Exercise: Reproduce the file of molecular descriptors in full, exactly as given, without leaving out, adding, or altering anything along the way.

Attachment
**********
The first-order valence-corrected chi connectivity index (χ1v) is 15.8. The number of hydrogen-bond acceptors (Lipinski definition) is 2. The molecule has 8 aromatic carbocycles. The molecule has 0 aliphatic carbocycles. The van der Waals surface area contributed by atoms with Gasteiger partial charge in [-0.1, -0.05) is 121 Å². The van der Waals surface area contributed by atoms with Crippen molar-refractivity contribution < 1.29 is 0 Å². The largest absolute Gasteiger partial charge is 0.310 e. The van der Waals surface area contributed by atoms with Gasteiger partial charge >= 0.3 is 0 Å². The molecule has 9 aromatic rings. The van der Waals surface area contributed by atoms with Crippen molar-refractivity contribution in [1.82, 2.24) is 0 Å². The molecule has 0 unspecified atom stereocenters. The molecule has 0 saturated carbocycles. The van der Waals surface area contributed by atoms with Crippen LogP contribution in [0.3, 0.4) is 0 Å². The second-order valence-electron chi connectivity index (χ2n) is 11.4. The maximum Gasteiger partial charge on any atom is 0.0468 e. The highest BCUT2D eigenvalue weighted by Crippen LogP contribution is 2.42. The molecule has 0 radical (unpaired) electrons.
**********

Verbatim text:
The first-order valence-corrected chi connectivity index (χ1v) is 15.8. The number of hydrogen-bond acceptors (Lipinski definition) is 2. The molecule has 8 aromatic carbocycles. The molecule has 0 aliphatic carbocycles. The van der Waals surface area contributed by atoms with Gasteiger partial charge in [-0.1, -0.05) is 121 Å². The van der Waals surface area contributed by atoms with Crippen molar-refractivity contribution < 1.29 is 0 Å². The largest absolute Gasteiger partial charge is 0.310 e. The van der Waals surface area contributed by atoms with Gasteiger partial charge >= 0.3 is 0 Å². The molecule has 9 aromatic rings. The van der Waals surface area contributed by atoms with Crippen molar-refractivity contribution in [1.82, 2.24) is 0 Å². The molecule has 0 unspecified atom stereocenters. The molecule has 0 saturated carbocycles. The van der Waals surface area contributed by atoms with Crippen LogP contribution in [0.3, 0.4) is 0 Å². The second-order valence-electron chi connectivity index (χ2n) is 11.4. The maximum Gasteiger partial charge on any atom is 0.0468 e. The highest BCUT2D eigenvalue weighted by Crippen LogP contribution is 2.42. The molecule has 0 radical (unpaired) electrons.